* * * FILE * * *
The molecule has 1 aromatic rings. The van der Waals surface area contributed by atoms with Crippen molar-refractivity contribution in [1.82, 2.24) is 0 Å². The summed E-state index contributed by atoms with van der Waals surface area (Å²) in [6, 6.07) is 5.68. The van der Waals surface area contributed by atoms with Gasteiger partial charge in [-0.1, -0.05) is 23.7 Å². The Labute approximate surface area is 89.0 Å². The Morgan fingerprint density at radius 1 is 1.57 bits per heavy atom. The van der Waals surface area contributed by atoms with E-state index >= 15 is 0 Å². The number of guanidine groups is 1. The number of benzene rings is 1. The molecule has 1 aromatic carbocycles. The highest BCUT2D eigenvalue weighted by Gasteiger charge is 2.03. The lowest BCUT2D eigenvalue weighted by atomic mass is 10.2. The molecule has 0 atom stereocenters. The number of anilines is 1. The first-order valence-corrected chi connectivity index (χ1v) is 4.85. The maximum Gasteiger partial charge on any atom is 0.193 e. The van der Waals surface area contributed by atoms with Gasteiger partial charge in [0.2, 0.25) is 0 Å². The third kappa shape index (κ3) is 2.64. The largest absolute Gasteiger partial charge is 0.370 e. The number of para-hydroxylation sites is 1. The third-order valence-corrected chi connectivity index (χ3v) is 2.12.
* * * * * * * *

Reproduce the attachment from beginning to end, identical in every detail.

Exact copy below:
The molecule has 1 aromatic rings. The van der Waals surface area contributed by atoms with Crippen molar-refractivity contribution in [1.82, 2.24) is 0 Å². The summed E-state index contributed by atoms with van der Waals surface area (Å²) in [6, 6.07) is 5.68. The van der Waals surface area contributed by atoms with Gasteiger partial charge in [-0.1, -0.05) is 23.7 Å². The Labute approximate surface area is 89.0 Å². The Morgan fingerprint density at radius 1 is 1.57 bits per heavy atom. The van der Waals surface area contributed by atoms with E-state index >= 15 is 0 Å². The number of guanidine groups is 1. The number of benzene rings is 1. The molecule has 1 aromatic carbocycles. The highest BCUT2D eigenvalue weighted by Gasteiger charge is 2.03. The lowest BCUT2D eigenvalue weighted by atomic mass is 10.2. The molecule has 0 atom stereocenters. The number of anilines is 1. The first-order valence-corrected chi connectivity index (χ1v) is 4.85. The maximum Gasteiger partial charge on any atom is 0.193 e. The van der Waals surface area contributed by atoms with Gasteiger partial charge in [0.2, 0.25) is 0 Å². The third kappa shape index (κ3) is 2.64. The largest absolute Gasteiger partial charge is 0.370 e. The number of para-hydroxylation sites is 1. The third-order valence-corrected chi connectivity index (χ3v) is 2.12.